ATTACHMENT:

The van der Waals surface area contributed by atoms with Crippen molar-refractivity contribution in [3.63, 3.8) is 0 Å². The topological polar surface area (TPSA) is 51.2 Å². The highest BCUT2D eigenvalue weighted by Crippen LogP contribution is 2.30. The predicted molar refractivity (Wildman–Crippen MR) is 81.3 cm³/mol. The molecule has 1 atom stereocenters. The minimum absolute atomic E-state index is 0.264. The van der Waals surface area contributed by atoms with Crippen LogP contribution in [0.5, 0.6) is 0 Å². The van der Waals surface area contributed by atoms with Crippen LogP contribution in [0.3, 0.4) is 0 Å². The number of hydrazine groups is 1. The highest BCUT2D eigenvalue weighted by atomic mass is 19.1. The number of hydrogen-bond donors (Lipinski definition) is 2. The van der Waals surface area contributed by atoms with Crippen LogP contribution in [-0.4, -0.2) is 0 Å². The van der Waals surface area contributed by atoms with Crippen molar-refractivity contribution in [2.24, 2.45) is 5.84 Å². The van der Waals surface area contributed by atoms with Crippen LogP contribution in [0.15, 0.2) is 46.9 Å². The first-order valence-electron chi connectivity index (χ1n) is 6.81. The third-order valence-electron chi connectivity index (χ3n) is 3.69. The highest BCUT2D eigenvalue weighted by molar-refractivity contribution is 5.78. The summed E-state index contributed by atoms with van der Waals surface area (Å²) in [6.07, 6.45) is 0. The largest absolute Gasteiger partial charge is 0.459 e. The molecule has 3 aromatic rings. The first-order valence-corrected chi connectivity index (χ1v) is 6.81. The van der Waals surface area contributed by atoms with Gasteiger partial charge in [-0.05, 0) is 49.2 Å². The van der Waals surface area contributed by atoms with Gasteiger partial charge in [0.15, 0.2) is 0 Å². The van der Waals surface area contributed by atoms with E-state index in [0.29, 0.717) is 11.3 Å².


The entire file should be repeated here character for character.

The van der Waals surface area contributed by atoms with Crippen molar-refractivity contribution in [3.63, 3.8) is 0 Å². The topological polar surface area (TPSA) is 51.2 Å². The highest BCUT2D eigenvalue weighted by Crippen LogP contribution is 2.30. The predicted molar refractivity (Wildman–Crippen MR) is 81.3 cm³/mol. The molecule has 1 atom stereocenters. The minimum absolute atomic E-state index is 0.264. The van der Waals surface area contributed by atoms with Crippen LogP contribution in [0.5, 0.6) is 0 Å². The van der Waals surface area contributed by atoms with Crippen LogP contribution in [0.3, 0.4) is 0 Å². The number of hydrazine groups is 1. The highest BCUT2D eigenvalue weighted by atomic mass is 19.1. The number of hydrogen-bond donors (Lipinski definition) is 2. The van der Waals surface area contributed by atoms with Crippen LogP contribution in [-0.4, -0.2) is 0 Å². The van der Waals surface area contributed by atoms with Crippen molar-refractivity contribution in [2.24, 2.45) is 5.84 Å². The van der Waals surface area contributed by atoms with Crippen LogP contribution in [0.15, 0.2) is 46.9 Å². The first-order valence-electron chi connectivity index (χ1n) is 6.81. The third-order valence-electron chi connectivity index (χ3n) is 3.69. The highest BCUT2D eigenvalue weighted by molar-refractivity contribution is 5.78. The summed E-state index contributed by atoms with van der Waals surface area (Å²) in [6.07, 6.45) is 0. The largest absolute Gasteiger partial charge is 0.459 e. The molecule has 3 aromatic rings. The first-order valence-corrected chi connectivity index (χ1v) is 6.81. The van der Waals surface area contributed by atoms with Gasteiger partial charge in [-0.05, 0) is 49.2 Å². The van der Waals surface area contributed by atoms with Gasteiger partial charge in [0.15, 0.2) is 0 Å². The van der Waals surface area contributed by atoms with E-state index in [0.29, 0.717) is 11.3 Å².